Prologue Magazine

When Class Is Crucial

Winter 1995, vol. 27, no. 4 | "War in an Age of Wonders"

By Michael P. Musick


In examining specialized records, specialized knowledge can be useful and sometimes indispensable. This the case with several important series of ordnance records in Record Group 156, Records of the Office of the Chief of Ordnance. If you are seeking Union documents about cannon, pistols, muskets, swords, saddles and bridles, or related matters, you need to know that ordnance officers divided their world into classes. These classes determine the arrangement of two categories of the ordnance Special Files that are filled with detailed reports and correspondence, the files for "Inventions" (entry 994) and "Experiments" (entries 201 and 1001). They also form the framework for records showing the distribution of arms to regiments (see appendix). For most of the war the classes were defined as follows:

Part I:

Artillery, small arms, ammunition, and other ordnance stored

  Class I   Cannon
  Class II   Artillery carriages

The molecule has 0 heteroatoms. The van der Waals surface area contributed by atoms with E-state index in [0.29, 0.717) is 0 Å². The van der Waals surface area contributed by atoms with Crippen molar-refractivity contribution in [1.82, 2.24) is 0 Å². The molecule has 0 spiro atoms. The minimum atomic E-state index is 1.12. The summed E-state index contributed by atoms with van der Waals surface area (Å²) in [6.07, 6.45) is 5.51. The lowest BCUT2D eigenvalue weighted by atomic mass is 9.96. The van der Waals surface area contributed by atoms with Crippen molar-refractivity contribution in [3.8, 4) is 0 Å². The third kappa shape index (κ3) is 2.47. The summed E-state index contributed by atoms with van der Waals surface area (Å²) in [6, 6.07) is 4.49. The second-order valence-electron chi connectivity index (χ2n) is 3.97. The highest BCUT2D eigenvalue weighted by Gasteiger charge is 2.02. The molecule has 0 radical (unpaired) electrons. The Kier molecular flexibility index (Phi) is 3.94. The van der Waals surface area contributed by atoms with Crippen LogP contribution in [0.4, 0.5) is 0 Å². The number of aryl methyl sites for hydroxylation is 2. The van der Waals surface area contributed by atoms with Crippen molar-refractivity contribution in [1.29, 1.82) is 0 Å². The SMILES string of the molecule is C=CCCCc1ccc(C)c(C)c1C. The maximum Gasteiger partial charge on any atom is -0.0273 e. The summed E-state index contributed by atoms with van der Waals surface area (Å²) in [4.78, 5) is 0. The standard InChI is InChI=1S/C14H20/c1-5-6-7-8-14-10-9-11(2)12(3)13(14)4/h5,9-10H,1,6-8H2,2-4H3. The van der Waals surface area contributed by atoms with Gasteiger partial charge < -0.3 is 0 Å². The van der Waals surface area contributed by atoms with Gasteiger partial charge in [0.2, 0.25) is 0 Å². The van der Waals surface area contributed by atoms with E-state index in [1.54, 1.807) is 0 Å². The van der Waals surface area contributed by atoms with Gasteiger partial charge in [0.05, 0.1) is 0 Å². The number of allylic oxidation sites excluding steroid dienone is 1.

Class III   Artillery implements and equipments
  Class IV   Artillery projectiles unprepared for service
  Class V   Artillery projectiles prepared for service
  Class VI   Small arms
  Class VII   Accoutrements, implements, and equipments for small arms, and horse equipments for cavalry
  Class VIII   Powder, ammunition for small arms, and materials
  Class IX   Parts or incomplete sets of any articles in classes I - VIII
  Class X   Miscellaneous


Part II:

Tools and Materials. (Many categories)

This classification was also used by the Confederate army but is not a key to the arrangement of its records.

See also these related articles:

Return to War in an Age of Wonders


Articles published in Prologue do not necessarily represent the views of NARA or of any other agency of the United States Government.